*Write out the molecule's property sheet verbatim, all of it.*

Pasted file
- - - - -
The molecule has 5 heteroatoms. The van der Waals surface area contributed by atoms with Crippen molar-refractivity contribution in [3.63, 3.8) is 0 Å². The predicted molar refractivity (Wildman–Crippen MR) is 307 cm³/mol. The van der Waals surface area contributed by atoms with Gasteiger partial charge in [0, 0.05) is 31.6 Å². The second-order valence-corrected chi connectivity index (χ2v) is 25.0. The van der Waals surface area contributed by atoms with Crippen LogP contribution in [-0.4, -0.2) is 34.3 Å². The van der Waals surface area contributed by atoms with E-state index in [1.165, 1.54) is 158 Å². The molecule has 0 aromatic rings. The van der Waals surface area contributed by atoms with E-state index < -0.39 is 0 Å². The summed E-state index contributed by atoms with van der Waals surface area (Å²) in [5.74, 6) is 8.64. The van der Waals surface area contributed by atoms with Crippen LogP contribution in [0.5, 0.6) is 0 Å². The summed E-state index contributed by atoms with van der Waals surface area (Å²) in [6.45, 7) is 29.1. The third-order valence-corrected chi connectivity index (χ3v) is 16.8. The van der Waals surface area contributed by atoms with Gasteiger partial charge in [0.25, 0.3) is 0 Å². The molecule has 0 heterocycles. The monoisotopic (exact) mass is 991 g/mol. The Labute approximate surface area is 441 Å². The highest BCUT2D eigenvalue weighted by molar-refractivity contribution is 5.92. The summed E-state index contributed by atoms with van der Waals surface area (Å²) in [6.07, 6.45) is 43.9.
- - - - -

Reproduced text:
The molecule has 5 heteroatoms. The van der Waals surface area contributed by atoms with Crippen molar-refractivity contribution in [3.63, 3.8) is 0 Å². The predicted molar refractivity (Wildman–Crippen MR) is 307 cm³/mol. The van der Waals surface area contributed by atoms with Gasteiger partial charge in [0, 0.05) is 31.6 Å². The second-order valence-corrected chi connectivity index (χ2v) is 25.0. The van der Waals surface area contributed by atoms with Crippen LogP contribution in [-0.4, -0.2) is 34.3 Å². The van der Waals surface area contributed by atoms with E-state index in [1.165, 1.54) is 158 Å². The molecule has 0 aromatic rings. The van der Waals surface area contributed by atoms with E-state index < -0.39 is 0 Å². The summed E-state index contributed by atoms with van der Waals surface area (Å²) in [5.74, 6) is 8.64. The van der Waals surface area contributed by atoms with Crippen LogP contribution in [0.5, 0.6) is 0 Å². The summed E-state index contributed by atoms with van der Waals surface area (Å²) in [6.45, 7) is 29.1. The third-order valence-corrected chi connectivity index (χ3v) is 16.8. The van der Waals surface area contributed by atoms with Gasteiger partial charge in [0.25, 0.3) is 0 Å². The molecule has 0 heterocycles. The monoisotopic (exact) mass is 991 g/mol. The Labute approximate surface area is 441 Å². The highest BCUT2D eigenvalue weighted by molar-refractivity contribution is 5.92. The summed E-state index contributed by atoms with van der Waals surface area (Å²) in [6.07, 6.45) is 43.9.